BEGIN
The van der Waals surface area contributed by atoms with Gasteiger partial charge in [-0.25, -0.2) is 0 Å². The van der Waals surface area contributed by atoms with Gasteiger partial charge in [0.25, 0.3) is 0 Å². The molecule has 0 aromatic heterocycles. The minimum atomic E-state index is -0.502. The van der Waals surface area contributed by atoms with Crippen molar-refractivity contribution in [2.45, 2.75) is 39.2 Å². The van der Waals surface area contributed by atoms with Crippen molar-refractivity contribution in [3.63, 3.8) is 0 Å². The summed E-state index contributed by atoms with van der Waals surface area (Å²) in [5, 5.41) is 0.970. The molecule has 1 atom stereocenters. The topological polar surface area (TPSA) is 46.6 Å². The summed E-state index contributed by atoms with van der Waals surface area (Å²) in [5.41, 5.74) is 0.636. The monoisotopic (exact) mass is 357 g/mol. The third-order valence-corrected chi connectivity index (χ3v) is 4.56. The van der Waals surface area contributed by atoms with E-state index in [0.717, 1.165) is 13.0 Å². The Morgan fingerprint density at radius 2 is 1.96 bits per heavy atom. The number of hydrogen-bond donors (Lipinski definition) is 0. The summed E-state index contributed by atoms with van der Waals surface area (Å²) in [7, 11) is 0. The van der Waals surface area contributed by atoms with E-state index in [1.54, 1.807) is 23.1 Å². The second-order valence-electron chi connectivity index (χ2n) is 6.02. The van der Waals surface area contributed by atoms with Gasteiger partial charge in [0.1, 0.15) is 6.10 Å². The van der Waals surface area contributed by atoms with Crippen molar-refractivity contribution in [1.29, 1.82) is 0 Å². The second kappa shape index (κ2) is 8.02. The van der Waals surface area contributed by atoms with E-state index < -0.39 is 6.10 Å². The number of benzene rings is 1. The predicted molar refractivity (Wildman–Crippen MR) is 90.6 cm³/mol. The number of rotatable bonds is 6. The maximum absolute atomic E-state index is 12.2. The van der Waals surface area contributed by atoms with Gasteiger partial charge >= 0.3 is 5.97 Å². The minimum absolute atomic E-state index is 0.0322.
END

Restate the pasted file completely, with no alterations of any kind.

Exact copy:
The van der Waals surface area contributed by atoms with Gasteiger partial charge in [-0.25, -0.2) is 0 Å². The van der Waals surface area contributed by atoms with Gasteiger partial charge in [0.25, 0.3) is 0 Å². The molecule has 0 aromatic heterocycles. The minimum atomic E-state index is -0.502. The van der Waals surface area contributed by atoms with Crippen molar-refractivity contribution in [2.45, 2.75) is 39.2 Å². The van der Waals surface area contributed by atoms with Crippen molar-refractivity contribution in [3.63, 3.8) is 0 Å². The summed E-state index contributed by atoms with van der Waals surface area (Å²) in [5, 5.41) is 0.970. The molecule has 1 atom stereocenters. The topological polar surface area (TPSA) is 46.6 Å². The summed E-state index contributed by atoms with van der Waals surface area (Å²) in [5.41, 5.74) is 0.636. The monoisotopic (exact) mass is 357 g/mol. The third-order valence-corrected chi connectivity index (χ3v) is 4.56. The van der Waals surface area contributed by atoms with E-state index in [0.717, 1.165) is 13.0 Å². The Morgan fingerprint density at radius 2 is 1.96 bits per heavy atom. The number of hydrogen-bond donors (Lipinski definition) is 0. The summed E-state index contributed by atoms with van der Waals surface area (Å²) in [7, 11) is 0. The van der Waals surface area contributed by atoms with E-state index in [1.54, 1.807) is 23.1 Å². The second-order valence-electron chi connectivity index (χ2n) is 6.02. The van der Waals surface area contributed by atoms with Gasteiger partial charge in [0.1, 0.15) is 6.10 Å². The van der Waals surface area contributed by atoms with Crippen molar-refractivity contribution in [1.29, 1.82) is 0 Å². The second kappa shape index (κ2) is 8.02. The van der Waals surface area contributed by atoms with E-state index < -0.39 is 6.10 Å². The number of benzene rings is 1. The predicted molar refractivity (Wildman–Crippen MR) is 90.6 cm³/mol. The number of rotatable bonds is 6. The maximum absolute atomic E-state index is 12.2. The van der Waals surface area contributed by atoms with Gasteiger partial charge >= 0.3 is 5.97 Å². The minimum absolute atomic E-state index is 0.0322.